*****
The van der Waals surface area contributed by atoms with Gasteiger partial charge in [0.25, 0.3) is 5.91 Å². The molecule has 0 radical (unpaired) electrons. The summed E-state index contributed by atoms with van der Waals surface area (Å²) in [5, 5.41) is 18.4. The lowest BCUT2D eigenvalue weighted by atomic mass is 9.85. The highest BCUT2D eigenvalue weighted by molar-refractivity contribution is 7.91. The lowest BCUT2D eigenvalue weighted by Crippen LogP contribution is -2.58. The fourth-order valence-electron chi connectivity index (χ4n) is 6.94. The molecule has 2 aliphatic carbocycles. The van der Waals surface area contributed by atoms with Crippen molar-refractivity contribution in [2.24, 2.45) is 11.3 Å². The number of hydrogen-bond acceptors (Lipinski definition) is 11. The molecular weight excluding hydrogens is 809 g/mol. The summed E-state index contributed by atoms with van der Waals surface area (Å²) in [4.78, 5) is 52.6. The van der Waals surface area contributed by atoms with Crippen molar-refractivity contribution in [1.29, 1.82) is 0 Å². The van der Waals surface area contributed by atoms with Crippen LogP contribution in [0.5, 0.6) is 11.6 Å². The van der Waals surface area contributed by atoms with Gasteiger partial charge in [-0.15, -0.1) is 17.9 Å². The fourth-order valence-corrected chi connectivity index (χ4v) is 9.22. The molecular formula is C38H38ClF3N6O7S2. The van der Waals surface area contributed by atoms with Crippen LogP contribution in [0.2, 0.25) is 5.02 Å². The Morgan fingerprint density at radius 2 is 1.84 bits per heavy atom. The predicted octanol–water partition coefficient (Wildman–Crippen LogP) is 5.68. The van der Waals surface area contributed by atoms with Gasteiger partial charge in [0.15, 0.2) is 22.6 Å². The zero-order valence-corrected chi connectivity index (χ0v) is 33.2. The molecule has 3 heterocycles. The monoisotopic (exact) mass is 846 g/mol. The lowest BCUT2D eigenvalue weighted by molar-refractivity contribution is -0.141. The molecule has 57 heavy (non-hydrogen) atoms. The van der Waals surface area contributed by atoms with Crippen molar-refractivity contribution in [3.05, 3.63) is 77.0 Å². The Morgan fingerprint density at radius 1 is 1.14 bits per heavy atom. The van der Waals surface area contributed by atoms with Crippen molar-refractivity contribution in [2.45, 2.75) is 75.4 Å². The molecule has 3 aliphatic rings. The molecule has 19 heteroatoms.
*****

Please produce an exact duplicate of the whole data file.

The van der Waals surface area contributed by atoms with Gasteiger partial charge in [0.25, 0.3) is 5.91 Å². The molecule has 0 radical (unpaired) electrons. The summed E-state index contributed by atoms with van der Waals surface area (Å²) in [5, 5.41) is 18.4. The lowest BCUT2D eigenvalue weighted by atomic mass is 9.85. The highest BCUT2D eigenvalue weighted by molar-refractivity contribution is 7.91. The lowest BCUT2D eigenvalue weighted by Crippen LogP contribution is -2.58. The fourth-order valence-electron chi connectivity index (χ4n) is 6.94. The molecule has 2 aliphatic carbocycles. The van der Waals surface area contributed by atoms with Crippen molar-refractivity contribution in [2.24, 2.45) is 11.3 Å². The number of hydrogen-bond acceptors (Lipinski definition) is 11. The molecular weight excluding hydrogens is 809 g/mol. The summed E-state index contributed by atoms with van der Waals surface area (Å²) in [4.78, 5) is 52.6. The van der Waals surface area contributed by atoms with Crippen molar-refractivity contribution in [1.29, 1.82) is 0 Å². The van der Waals surface area contributed by atoms with Crippen LogP contribution in [0.5, 0.6) is 11.6 Å². The van der Waals surface area contributed by atoms with Gasteiger partial charge in [-0.15, -0.1) is 17.9 Å². The fourth-order valence-corrected chi connectivity index (χ4v) is 9.22. The molecular formula is C38H38ClF3N6O7S2. The van der Waals surface area contributed by atoms with Crippen LogP contribution in [0.2, 0.25) is 5.02 Å². The Morgan fingerprint density at radius 2 is 1.84 bits per heavy atom. The predicted octanol–water partition coefficient (Wildman–Crippen LogP) is 5.68. The van der Waals surface area contributed by atoms with Gasteiger partial charge in [0.15, 0.2) is 22.6 Å². The zero-order valence-corrected chi connectivity index (χ0v) is 33.2. The molecule has 3 heterocycles. The monoisotopic (exact) mass is 846 g/mol. The lowest BCUT2D eigenvalue weighted by molar-refractivity contribution is -0.141. The molecule has 57 heavy (non-hydrogen) atoms. The van der Waals surface area contributed by atoms with Crippen molar-refractivity contribution in [3.05, 3.63) is 77.0 Å². The Morgan fingerprint density at radius 1 is 1.14 bits per heavy atom. The van der Waals surface area contributed by atoms with Crippen molar-refractivity contribution in [2.45, 2.75) is 75.4 Å². The molecule has 3 aliphatic rings. The molecule has 19 heteroatoms.